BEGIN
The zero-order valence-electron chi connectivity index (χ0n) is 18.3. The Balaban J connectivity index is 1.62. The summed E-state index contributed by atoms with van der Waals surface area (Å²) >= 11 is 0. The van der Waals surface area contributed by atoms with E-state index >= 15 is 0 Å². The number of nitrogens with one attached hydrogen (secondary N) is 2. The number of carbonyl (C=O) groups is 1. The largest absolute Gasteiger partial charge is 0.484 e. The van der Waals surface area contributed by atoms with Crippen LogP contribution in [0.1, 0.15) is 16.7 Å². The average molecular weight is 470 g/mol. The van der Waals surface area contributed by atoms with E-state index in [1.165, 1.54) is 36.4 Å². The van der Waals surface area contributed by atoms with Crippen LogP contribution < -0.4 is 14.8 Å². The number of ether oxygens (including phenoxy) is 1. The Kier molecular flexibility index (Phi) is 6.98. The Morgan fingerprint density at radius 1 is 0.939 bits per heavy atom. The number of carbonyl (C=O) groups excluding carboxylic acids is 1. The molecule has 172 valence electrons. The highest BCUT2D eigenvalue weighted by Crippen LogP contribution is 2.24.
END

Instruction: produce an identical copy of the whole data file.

The zero-order valence-electron chi connectivity index (χ0n) is 18.3. The Balaban J connectivity index is 1.62. The summed E-state index contributed by atoms with van der Waals surface area (Å²) >= 11 is 0. The van der Waals surface area contributed by atoms with E-state index >= 15 is 0 Å². The number of nitrogens with one attached hydrogen (secondary N) is 2. The number of carbonyl (C=O) groups is 1. The largest absolute Gasteiger partial charge is 0.484 e. The van der Waals surface area contributed by atoms with Crippen LogP contribution in [0.1, 0.15) is 16.7 Å². The average molecular weight is 470 g/mol. The van der Waals surface area contributed by atoms with E-state index in [1.165, 1.54) is 36.4 Å². The van der Waals surface area contributed by atoms with Crippen LogP contribution < -0.4 is 14.8 Å². The number of ether oxygens (including phenoxy) is 1. The Kier molecular flexibility index (Phi) is 6.98. The Morgan fingerprint density at radius 1 is 0.939 bits per heavy atom. The number of carbonyl (C=O) groups excluding carboxylic acids is 1. The molecule has 172 valence electrons. The highest BCUT2D eigenvalue weighted by Crippen LogP contribution is 2.24.